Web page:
Arizona ranks among worst for FAFSA completion. Gov. Katie Hobbs wants to change that

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After a rocky launch to this year’s new FAFSA application, Arizona Gov. Katie Hobbs announced Wednesday that $500,000 will go toward helping more students access college aid.

Only around 23% of high school seniors have completed the application required to unlock thousands in potential financial aid. Over the last three years, Arizonans have missed out on $300 million in Pell Grant money by not applying, according to Hobbs.

The funding comes from the Emergency Assistance to Non-Public Schools federal funding and will be distributed by the Arizona Board of Regents, the body overseeing the state’s public university system. It will be invested in statewide resources guiding students and their families through the federal aid application.

“FAFSA has helped millions of families, and for many can be the final piece that makes their child’s dream of attending college a reality,” Hobbs said in a Wednesday release.

The Free Application for Federal Student Aid (FAFSA) application is critical for recieving scholarships and grants. But many low-income students need encouragement and help to fill it out.
The Free Application for Federal Student Aid (FAFSA) application is critical for recieving scholarships and grants. But many low-income students need encouragement and help to fill it out.

Arizona this year falls at the bottom of the FAFSA completion rankings, sitting at 49th nationally. Last year, the state landed in the same exact spot — even though completion was higher.

Julie Sainz, the director of FAFSA and College Access Initiatives with the board, said Arizona saw a 5% increase in completion last year. But with the numerous delays and glitches happening under the U.S. Department of Education, that growth could be stunted.

“We made great progress last year,” Sainz said in a board meeting earlier this month. "And then this happened."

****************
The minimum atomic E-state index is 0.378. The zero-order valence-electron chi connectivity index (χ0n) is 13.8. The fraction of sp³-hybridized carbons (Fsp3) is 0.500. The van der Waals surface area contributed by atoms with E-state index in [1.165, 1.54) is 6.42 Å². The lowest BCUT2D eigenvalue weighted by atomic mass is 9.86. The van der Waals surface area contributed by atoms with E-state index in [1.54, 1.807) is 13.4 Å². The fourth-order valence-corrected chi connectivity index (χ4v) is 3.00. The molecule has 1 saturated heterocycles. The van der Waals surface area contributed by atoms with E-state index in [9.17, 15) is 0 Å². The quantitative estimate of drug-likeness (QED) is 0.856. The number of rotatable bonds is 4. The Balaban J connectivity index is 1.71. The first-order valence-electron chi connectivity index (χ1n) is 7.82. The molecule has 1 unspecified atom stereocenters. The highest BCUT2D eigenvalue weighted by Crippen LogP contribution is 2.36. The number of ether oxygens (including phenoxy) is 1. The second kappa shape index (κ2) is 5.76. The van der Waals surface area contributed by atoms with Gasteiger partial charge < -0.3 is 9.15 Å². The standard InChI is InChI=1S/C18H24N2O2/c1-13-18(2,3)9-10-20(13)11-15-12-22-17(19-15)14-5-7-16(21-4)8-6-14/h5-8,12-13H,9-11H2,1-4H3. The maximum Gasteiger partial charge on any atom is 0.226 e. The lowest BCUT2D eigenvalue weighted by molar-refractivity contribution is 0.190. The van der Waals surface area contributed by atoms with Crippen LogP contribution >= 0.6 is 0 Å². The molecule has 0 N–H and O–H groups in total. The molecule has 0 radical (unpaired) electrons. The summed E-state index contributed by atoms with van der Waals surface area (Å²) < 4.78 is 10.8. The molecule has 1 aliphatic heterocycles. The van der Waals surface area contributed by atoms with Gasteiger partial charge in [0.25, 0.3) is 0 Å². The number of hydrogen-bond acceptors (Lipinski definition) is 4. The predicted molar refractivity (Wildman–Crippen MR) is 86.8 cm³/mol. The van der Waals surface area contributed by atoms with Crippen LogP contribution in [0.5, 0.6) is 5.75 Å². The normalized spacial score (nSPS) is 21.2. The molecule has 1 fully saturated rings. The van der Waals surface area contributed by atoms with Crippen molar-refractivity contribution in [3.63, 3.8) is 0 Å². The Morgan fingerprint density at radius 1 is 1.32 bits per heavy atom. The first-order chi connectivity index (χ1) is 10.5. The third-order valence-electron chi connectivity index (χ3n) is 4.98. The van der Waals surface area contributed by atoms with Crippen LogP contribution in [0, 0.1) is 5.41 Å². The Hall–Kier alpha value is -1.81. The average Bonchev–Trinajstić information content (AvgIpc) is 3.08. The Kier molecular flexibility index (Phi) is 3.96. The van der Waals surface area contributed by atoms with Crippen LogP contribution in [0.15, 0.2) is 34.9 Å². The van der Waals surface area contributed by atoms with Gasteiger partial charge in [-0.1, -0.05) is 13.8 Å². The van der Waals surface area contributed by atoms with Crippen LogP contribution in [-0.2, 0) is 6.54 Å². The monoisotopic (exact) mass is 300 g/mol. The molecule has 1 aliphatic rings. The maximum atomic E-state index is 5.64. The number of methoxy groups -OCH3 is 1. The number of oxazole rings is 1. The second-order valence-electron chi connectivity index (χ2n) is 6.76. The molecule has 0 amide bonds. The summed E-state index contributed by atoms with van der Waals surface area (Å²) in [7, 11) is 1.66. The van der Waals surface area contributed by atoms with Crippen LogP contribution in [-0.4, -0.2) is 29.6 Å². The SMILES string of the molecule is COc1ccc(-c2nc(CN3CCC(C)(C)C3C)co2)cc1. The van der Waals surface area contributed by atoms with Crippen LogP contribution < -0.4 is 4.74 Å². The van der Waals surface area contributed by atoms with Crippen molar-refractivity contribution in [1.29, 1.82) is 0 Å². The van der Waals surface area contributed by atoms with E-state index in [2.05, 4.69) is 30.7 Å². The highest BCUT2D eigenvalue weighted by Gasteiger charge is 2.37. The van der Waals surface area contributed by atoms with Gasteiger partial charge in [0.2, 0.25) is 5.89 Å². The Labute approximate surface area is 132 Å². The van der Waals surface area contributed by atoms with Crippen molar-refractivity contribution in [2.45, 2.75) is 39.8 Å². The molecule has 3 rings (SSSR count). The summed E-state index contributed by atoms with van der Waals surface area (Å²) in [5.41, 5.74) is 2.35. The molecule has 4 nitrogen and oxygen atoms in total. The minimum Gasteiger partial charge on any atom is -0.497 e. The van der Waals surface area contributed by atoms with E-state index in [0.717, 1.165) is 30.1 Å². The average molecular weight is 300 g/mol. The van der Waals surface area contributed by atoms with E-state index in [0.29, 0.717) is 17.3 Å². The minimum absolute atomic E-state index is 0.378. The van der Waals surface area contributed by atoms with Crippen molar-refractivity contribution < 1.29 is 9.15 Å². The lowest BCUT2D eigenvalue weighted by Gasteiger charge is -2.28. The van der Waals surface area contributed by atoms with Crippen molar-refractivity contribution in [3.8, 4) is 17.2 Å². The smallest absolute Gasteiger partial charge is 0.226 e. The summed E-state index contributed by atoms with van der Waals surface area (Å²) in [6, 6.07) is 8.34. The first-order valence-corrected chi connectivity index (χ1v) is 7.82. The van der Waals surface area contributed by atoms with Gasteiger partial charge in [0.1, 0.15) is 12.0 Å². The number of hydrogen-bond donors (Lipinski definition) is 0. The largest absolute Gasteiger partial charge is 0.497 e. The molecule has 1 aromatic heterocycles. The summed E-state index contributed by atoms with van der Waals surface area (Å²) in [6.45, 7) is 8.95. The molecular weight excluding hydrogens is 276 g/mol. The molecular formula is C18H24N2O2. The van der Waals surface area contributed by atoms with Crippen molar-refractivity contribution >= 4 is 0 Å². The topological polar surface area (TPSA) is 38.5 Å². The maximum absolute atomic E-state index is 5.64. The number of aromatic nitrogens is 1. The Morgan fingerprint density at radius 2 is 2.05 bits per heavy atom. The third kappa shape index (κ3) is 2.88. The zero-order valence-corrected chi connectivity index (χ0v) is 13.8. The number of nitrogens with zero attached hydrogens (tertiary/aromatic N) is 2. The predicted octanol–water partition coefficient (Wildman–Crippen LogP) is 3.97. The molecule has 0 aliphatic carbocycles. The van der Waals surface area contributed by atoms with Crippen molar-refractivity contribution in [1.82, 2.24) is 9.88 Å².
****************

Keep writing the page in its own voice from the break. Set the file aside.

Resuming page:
In that same meeting, officials pointed out the state’s previous lack of funding for FAFSA completion. Culture also plays a role, Sainz said, noting many first-time college students in the state who might get less support than their peers.

Some of the issues with this year’s FAFSA hit the state harder than others. One glitch stopped many students with parents who immigrated to the U.S. from applying. While officials said the issue was resolved in March, numerous students are still hitting similar glitches, Sainz said.

Earlier this month, Hobbs declared April “Finish Line to the FAFSA” month in an effort to put more attention on the low FAFSA completion. Since this year’s application was delayed by several months and experienced more issues than normal, officials are anticipating their work will continue into the summer months. This will require more community engagement as many students rely on help from their schools.

Several scholarship deadlines have been extended to accommodate students, including the Arizona Promise Program, which offers financial assistance for residents whose Pell Grants or other scholarships don’t cover all educational costs. That deadline is now May 1.

Resources for FAFSA completion are available on the board’s College Ready AZ website. Enrolled and incoming Arizona college students can also attend university drop-ins hosted weekly.

“As a state, we must make every effort to support our students as they navigate the FAFSA and embark on their education journeys,” Board Chair Cecilia Mata said in a statement.

Helen Rummel covers higher education for The Arizona Republic. Reach her at Follow her on X, formerly Twitter: @helenrummel.

This article originally appeared on Arizona Republic: Arizona FAFSA applications: Hobbs dedicates $500K to boost completion